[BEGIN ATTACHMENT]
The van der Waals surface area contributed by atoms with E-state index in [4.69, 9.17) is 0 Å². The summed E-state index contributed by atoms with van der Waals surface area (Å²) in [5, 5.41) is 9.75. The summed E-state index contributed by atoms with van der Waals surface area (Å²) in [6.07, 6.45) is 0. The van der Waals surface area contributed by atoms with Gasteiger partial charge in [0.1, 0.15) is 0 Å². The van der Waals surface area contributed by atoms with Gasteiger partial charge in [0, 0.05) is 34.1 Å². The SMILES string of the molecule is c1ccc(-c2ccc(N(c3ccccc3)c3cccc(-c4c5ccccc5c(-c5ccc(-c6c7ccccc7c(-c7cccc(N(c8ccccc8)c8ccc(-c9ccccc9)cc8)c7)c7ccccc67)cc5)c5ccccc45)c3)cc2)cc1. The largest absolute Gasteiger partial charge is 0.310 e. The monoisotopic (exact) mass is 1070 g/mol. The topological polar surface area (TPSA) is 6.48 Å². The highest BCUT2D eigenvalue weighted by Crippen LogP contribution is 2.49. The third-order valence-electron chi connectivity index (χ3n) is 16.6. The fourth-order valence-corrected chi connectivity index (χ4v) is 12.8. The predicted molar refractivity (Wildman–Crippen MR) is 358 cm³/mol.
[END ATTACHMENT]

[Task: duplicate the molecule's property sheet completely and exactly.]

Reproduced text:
The van der Waals surface area contributed by atoms with E-state index in [4.69, 9.17) is 0 Å². The summed E-state index contributed by atoms with van der Waals surface area (Å²) in [5, 5.41) is 9.75. The summed E-state index contributed by atoms with van der Waals surface area (Å²) in [6.07, 6.45) is 0. The van der Waals surface area contributed by atoms with Gasteiger partial charge in [0.1, 0.15) is 0 Å². The van der Waals surface area contributed by atoms with Gasteiger partial charge in [0, 0.05) is 34.1 Å². The SMILES string of the molecule is c1ccc(-c2ccc(N(c3ccccc3)c3cccc(-c4c5ccccc5c(-c5ccc(-c6c7ccccc7c(-c7cccc(N(c8ccccc8)c8ccc(-c9ccccc9)cc8)c7)c7ccccc67)cc5)c5ccccc45)c3)cc2)cc1. The largest absolute Gasteiger partial charge is 0.310 e. The monoisotopic (exact) mass is 1070 g/mol. The topological polar surface area (TPSA) is 6.48 Å². The highest BCUT2D eigenvalue weighted by Crippen LogP contribution is 2.49. The third-order valence-electron chi connectivity index (χ3n) is 16.6. The fourth-order valence-corrected chi connectivity index (χ4v) is 12.8. The predicted molar refractivity (Wildman–Crippen MR) is 358 cm³/mol.